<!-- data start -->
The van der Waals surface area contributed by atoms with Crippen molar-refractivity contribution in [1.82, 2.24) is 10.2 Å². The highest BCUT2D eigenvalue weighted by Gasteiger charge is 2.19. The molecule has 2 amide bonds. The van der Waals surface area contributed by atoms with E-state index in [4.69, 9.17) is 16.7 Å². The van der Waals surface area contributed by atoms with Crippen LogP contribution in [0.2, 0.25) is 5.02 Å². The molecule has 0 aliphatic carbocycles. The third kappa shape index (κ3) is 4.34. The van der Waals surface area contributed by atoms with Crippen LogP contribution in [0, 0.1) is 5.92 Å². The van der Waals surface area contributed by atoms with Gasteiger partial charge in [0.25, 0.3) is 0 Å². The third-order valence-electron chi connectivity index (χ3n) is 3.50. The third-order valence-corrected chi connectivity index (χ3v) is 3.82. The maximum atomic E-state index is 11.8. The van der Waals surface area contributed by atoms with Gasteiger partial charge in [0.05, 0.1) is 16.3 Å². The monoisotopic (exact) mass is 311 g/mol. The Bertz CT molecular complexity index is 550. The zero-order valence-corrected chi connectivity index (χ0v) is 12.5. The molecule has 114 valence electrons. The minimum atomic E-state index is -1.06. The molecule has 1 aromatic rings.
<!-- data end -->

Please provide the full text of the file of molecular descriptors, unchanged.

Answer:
The van der Waals surface area contributed by atoms with Crippen molar-refractivity contribution in [1.82, 2.24) is 10.2 Å². The highest BCUT2D eigenvalue weighted by Gasteiger charge is 2.19. The molecule has 2 amide bonds. The van der Waals surface area contributed by atoms with E-state index in [4.69, 9.17) is 16.7 Å². The van der Waals surface area contributed by atoms with Crippen LogP contribution in [0.2, 0.25) is 5.02 Å². The molecule has 0 aliphatic carbocycles. The third kappa shape index (κ3) is 4.34. The van der Waals surface area contributed by atoms with Crippen LogP contribution in [0, 0.1) is 5.92 Å². The van der Waals surface area contributed by atoms with Gasteiger partial charge in [0.25, 0.3) is 0 Å². The third-order valence-electron chi connectivity index (χ3n) is 3.50. The third-order valence-corrected chi connectivity index (χ3v) is 3.82. The maximum atomic E-state index is 11.8. The van der Waals surface area contributed by atoms with Gasteiger partial charge in [0.05, 0.1) is 16.3 Å². The monoisotopic (exact) mass is 311 g/mol. The Bertz CT molecular complexity index is 550. The zero-order valence-corrected chi connectivity index (χ0v) is 12.5. The molecule has 114 valence electrons. The minimum atomic E-state index is -1.06. The molecule has 1 aromatic rings.